|The Devil's Backbone, 2001. Directed by Guillermo
de Toro. Fernando Tielve, Eduardo Noriega, Federico Luppi, Inigo Garces,
Irene Visedo, Marisa Paredes.
Synopsis: In the closing days of the Spanish
Civil War, young Carlos is brought to an orphanage that houses the sons
of leftists killed in the fight against the fascists. The orphanage is
run by two aging Reds, Dr. Caesare and Conchita, who love each other with
an unconsumated love that neither has the courage to articulate. Conchita
is missing a leg, which makes her dread intimacy, although she needs it,
too, and attempts to satisfy herself with clandestine encounters with
the school's young janitor, Jacinto. These encounters leave her more ashamed
than satisfied. Jacinto has an agenda of his own. Ruthless and mercenary,
he covets the gold with which the school's proprietors keep things afloat.
He wants nothing more than to steal the gold and raze the school to the
ground. He bides his time. The school has an unexploded bomb in its courtyard.
The school is also haunted. The ghost, called "the one who sighs"
by the students, is the revenant of one of the students, mysteriously
killed the night the bomb fell. Carlos begins to see the ghost from the
first. The ghost wants to contact Carlos, and on a secret trip to the
kitchen one night, it succeeds. "Go away from this place," the
ghost tells him, "or many people will die." As the story unfolds,
the desperate times in which the film is set catch up to the characters
and many people do indeed die as the boys of the school find themselves
matched against an evil that is larger than they are....
Horrors: If more evidence were required to
demonstrate that 2001 was a superb year for movies, I would offer the
following barrometer: If I get a single good horror movie during any given
year, I am satisfied that I have been provided with a good year for movies.
If I get two good horror movies, I am usually ecstatic. 2001 provided
me with three good horror movies, The
Others, Ginger Snaps, and The Devil's Backbone.
I am beside myself with glee. And isn't it interesting that none of these
films originates in the United States?
When last we saw Guillermo del Toro, he was busy trying
to make a name for himself in Hollywood. His debut Mexican feature, Chronos,
was striking, one of the best horror movies of the 1990s, and he had been
hired to make a silk purse out of the sows ear he had been handed by cackhanded
Hollywood producers. The result, Mimic, was stylish but stupid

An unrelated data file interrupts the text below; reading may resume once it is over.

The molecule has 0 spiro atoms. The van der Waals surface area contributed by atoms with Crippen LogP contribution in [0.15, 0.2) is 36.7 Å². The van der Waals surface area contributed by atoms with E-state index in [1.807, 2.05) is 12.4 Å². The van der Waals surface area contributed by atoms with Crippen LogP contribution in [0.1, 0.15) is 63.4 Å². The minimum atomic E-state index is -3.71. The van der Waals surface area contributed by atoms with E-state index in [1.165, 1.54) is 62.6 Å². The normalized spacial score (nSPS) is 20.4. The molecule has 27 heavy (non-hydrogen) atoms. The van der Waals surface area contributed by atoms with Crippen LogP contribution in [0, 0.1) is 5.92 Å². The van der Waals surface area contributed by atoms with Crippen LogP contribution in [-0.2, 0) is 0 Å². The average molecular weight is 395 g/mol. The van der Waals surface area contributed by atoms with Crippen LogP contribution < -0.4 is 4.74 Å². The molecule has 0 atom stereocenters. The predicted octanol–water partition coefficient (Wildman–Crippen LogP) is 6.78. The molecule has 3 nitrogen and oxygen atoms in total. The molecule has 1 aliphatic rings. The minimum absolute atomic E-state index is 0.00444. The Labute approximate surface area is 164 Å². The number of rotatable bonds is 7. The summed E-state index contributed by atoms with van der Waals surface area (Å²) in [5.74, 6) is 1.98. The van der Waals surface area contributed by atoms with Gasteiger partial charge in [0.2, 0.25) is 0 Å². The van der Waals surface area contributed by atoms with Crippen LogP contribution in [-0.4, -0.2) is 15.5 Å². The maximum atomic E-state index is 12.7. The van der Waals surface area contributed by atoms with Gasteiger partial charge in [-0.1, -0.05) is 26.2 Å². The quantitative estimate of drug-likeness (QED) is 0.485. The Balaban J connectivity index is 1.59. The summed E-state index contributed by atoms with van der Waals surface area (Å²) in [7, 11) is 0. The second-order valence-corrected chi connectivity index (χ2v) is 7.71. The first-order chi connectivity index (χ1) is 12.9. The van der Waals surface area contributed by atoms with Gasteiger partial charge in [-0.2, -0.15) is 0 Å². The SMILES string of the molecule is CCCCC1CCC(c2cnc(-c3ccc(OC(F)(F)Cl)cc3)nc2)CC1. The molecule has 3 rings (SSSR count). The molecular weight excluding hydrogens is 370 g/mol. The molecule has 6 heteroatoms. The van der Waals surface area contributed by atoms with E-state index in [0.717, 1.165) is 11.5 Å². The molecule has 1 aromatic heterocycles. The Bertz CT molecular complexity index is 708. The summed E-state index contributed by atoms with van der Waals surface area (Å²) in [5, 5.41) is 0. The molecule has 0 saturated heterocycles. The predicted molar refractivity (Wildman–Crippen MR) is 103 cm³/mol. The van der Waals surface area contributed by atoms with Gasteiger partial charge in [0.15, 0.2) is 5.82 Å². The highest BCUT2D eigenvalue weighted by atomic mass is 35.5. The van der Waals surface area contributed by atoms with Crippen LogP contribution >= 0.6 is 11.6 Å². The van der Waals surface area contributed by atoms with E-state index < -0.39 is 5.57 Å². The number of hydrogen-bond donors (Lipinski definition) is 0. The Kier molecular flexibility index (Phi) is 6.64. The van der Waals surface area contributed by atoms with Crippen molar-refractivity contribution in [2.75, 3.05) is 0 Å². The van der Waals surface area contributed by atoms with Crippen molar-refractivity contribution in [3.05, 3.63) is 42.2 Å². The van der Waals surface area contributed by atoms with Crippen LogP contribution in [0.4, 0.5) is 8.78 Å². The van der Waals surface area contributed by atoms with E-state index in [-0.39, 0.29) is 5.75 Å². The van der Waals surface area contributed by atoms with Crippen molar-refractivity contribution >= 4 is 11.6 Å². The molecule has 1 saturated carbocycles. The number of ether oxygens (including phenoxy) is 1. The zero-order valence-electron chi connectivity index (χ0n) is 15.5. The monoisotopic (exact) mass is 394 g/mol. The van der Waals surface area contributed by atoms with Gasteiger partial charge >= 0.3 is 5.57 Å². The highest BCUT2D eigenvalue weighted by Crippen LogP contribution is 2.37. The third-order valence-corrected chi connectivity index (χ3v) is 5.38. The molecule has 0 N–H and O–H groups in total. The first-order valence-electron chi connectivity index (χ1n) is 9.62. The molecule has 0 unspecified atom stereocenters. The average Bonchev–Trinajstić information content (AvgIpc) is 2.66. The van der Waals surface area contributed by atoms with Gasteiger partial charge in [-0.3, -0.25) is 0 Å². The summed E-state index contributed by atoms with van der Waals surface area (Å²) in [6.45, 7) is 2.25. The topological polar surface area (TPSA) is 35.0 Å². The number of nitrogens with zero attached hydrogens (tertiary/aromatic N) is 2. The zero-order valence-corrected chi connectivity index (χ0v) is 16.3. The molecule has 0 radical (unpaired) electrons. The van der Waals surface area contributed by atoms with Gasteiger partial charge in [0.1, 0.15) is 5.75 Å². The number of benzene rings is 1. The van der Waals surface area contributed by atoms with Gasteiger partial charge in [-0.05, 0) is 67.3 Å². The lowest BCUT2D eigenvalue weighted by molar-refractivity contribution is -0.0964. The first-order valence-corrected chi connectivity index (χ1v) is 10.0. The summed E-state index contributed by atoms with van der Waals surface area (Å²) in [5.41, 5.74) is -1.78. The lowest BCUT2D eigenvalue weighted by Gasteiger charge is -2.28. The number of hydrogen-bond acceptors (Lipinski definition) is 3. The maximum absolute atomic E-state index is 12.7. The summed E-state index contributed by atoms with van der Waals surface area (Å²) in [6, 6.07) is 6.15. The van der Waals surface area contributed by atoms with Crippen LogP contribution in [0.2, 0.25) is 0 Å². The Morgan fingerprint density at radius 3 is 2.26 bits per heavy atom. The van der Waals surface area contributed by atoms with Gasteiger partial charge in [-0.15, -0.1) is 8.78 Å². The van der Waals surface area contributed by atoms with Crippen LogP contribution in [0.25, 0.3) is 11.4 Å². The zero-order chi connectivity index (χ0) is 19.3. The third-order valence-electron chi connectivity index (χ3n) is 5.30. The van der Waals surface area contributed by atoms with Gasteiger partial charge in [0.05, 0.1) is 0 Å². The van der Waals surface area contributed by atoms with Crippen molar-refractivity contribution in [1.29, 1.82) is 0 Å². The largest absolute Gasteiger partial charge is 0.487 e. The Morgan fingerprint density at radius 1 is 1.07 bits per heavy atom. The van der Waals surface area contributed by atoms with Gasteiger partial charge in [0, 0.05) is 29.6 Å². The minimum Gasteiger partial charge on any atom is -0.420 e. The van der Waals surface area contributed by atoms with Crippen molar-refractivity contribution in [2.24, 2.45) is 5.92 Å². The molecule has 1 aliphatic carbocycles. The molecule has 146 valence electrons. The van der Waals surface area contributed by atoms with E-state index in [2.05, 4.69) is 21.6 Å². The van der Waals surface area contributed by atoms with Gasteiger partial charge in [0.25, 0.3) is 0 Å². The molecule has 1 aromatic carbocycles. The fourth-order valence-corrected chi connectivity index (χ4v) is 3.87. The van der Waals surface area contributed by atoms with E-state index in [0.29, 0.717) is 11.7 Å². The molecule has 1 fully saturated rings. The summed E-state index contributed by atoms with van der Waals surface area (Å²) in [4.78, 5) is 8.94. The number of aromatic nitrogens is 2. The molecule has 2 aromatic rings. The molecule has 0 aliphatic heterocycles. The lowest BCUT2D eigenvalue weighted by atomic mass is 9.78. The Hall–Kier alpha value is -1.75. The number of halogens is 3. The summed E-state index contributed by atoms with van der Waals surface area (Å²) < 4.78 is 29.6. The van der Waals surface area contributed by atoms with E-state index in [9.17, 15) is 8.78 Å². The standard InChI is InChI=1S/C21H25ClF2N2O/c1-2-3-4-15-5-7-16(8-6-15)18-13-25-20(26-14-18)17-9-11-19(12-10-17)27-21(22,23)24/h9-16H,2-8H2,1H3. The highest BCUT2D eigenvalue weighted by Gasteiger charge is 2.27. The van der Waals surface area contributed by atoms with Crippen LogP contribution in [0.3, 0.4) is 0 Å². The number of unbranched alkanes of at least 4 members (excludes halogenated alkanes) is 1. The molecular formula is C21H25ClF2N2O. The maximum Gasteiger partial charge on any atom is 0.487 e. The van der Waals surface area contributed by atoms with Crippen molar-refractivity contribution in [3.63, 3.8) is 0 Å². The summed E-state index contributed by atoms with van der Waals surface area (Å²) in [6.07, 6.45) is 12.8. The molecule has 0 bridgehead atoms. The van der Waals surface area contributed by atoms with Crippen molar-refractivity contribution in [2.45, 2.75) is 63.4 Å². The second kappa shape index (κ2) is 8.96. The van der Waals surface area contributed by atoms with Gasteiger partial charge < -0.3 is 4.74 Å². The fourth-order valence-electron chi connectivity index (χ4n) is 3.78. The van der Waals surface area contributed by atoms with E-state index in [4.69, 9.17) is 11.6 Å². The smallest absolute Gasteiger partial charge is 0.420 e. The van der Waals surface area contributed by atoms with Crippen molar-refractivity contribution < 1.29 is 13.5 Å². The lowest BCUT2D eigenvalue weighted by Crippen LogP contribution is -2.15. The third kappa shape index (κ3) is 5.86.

as hell, a post modern big bug movie overlayered with an uneasy veneer
of pretension. No wonder, del Toro felt compelled to seek his fortunes
elsewhere. Now, with another strong horror film under his belt, del Toro
has headed back to Hollywood to helm two comic-book adaptations (Blade
II and Hellboy), which is really too bad.
Regardless of what becomes of those projects, del Toro
still has The Devil's Backbone on his resume. A stronger, scarier
film than his debut, The Devil's Backbone juxtaposes the unreal
supernatural horror of a ghost story with the very real horror of the
Spanish Civil War. More than that, though, de Toro accomplishes the tricky
feat of distilling childhood fears into a concentrated shot of terror.
Many great horror films are constructed in a way that reduces the audience
to a state akin to the dreaming of children--often by presenting children
themselves as participants in the story. The Devil's Backbone employs
this technique masterfully. One of it's earliest sequences combines the
childhood fear of dark places at night with the fear of getting caught
misbehaving. Later in the film, it combines it with fear of retribution
from an abusive adult. De Toro ups the ante even further by adding the
very adult concern with seeing children put in harms way (those who are
squeamish about such things should avoid this movie at all costs).
Perhaps the most surprising thing about The Devil's
Backbone is the fact that it is one of the few horror films that shows
the audience everything without punching big gaping holes in its own ambience
of menace. The CGI effects utilized by de Toro and his collaborators are
convincing and imaginative.
Performances: Fernando Tielve gives a terrific
performance as Carlos. For some reason, horror films tend to provide audiences
with the best performances from children and this film follows that trend.
He is by turns lost, heroic, scared, and resourceful, all without seeming
precocious or unconvincing, Of the adults, the ones who grab your attention
are Federico Luppi and Eduardo Noriega. Luppi's Dr. Cesare is a much more
complex character than one is used to in horror movie, a man consumed
by self doubt and by a frustrated romance. He provides the film with a
moral center. Eduardo Noriega, it should be noted, is going to be a major
star worldwide. Since he isn't one yet, he still takes roles like the
vicious Jacinto. His movie star good looks are a nice counterpoint to
the sheer ugliness of his character. Jacinto is surprisingly complex,
too--moreso than one would expect given the role his character plays in
Images: While the characters are complex and
believable, The Devil's Backbone ultimately provides unforgettable
imagery. The film takes its name from the exposed spine of pickled fetuses
and the sight of these is amplified by the drowned ghost, Santi. The unexploded
bomb at the center of the courtyard is a chilling reminder that everyone
is on borrowed time. The narrator, who proves to be a ghost himself, ties
all of the film's images together when he speculates that a ghost is a
terrible event repeated over and over again. There is a reason this film
is set during a war, and the final narration hints that we are all trapped,